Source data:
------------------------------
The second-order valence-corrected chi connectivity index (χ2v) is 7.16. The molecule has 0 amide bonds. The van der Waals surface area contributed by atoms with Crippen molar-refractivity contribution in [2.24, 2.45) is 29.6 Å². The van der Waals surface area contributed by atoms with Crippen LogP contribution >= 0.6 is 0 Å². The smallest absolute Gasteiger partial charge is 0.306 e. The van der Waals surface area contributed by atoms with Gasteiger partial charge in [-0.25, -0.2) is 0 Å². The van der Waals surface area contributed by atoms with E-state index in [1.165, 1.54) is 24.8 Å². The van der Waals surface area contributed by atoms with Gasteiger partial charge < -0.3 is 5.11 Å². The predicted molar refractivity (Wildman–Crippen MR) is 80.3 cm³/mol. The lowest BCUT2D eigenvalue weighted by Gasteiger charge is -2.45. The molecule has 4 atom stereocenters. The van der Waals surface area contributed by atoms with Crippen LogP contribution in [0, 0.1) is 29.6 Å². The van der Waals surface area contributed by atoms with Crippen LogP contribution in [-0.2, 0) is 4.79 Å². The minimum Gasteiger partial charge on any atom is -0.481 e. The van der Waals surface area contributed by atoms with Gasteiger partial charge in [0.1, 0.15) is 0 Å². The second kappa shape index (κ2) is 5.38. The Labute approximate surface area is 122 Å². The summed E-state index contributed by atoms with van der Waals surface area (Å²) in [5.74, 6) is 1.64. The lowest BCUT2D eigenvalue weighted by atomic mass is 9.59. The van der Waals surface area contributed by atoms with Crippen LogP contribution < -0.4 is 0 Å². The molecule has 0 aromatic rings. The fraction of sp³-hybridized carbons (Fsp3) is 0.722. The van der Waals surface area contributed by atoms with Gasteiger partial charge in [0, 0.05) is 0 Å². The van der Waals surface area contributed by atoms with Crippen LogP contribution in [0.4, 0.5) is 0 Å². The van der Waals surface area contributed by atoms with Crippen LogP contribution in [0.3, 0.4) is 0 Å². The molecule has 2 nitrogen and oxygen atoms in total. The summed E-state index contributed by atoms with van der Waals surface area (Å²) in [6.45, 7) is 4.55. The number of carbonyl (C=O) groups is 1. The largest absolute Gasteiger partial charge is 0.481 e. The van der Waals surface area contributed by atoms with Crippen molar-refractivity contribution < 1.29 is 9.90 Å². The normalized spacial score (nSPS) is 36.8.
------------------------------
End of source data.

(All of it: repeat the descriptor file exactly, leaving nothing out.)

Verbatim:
The second-order valence-corrected chi connectivity index (χ2v) is 7.16. The molecule has 0 amide bonds. The van der Waals surface area contributed by atoms with Crippen molar-refractivity contribution in [2.24, 2.45) is 29.6 Å². The van der Waals surface area contributed by atoms with Crippen LogP contribution >= 0.6 is 0 Å². The smallest absolute Gasteiger partial charge is 0.306 e. The van der Waals surface area contributed by atoms with Gasteiger partial charge in [-0.25, -0.2) is 0 Å². The van der Waals surface area contributed by atoms with E-state index in [1.165, 1.54) is 24.8 Å². The van der Waals surface area contributed by atoms with Gasteiger partial charge < -0.3 is 5.11 Å². The predicted molar refractivity (Wildman–Crippen MR) is 80.3 cm³/mol. The lowest BCUT2D eigenvalue weighted by Gasteiger charge is -2.45. The molecule has 4 atom stereocenters. The van der Waals surface area contributed by atoms with Crippen LogP contribution in [0, 0.1) is 29.6 Å². The van der Waals surface area contributed by atoms with Crippen LogP contribution in [-0.2, 0) is 4.79 Å². The minimum Gasteiger partial charge on any atom is -0.481 e. The van der Waals surface area contributed by atoms with Gasteiger partial charge in [0.1, 0.15) is 0 Å². The second kappa shape index (κ2) is 5.38. The Labute approximate surface area is 122 Å². The summed E-state index contributed by atoms with van der Waals surface area (Å²) in [5.74, 6) is 1.64. The lowest BCUT2D eigenvalue weighted by atomic mass is 9.59. The van der Waals surface area contributed by atoms with Crippen LogP contribution < -0.4 is 0 Å². The molecule has 0 aromatic rings. The fraction of sp³-hybridized carbons (Fsp3) is 0.722. The van der Waals surface area contributed by atoms with Gasteiger partial charge in [0, 0.05) is 0 Å². The van der Waals surface area contributed by atoms with Crippen LogP contribution in [0.4, 0.5) is 0 Å². The van der Waals surface area contributed by atoms with Crippen LogP contribution in [0.3, 0.4) is 0 Å². The molecule has 2 nitrogen and oxygen atoms in total. The summed E-state index contributed by atoms with van der Waals surface area (Å²) in [6.45, 7) is 4.55. The number of carbonyl (C=O) groups is 1. The largest absolute Gasteiger partial charge is 0.481 e. The van der Waals surface area contributed by atoms with Crippen molar-refractivity contribution < 1.29 is 9.90 Å². The normalized spacial score (nSPS) is 36.8.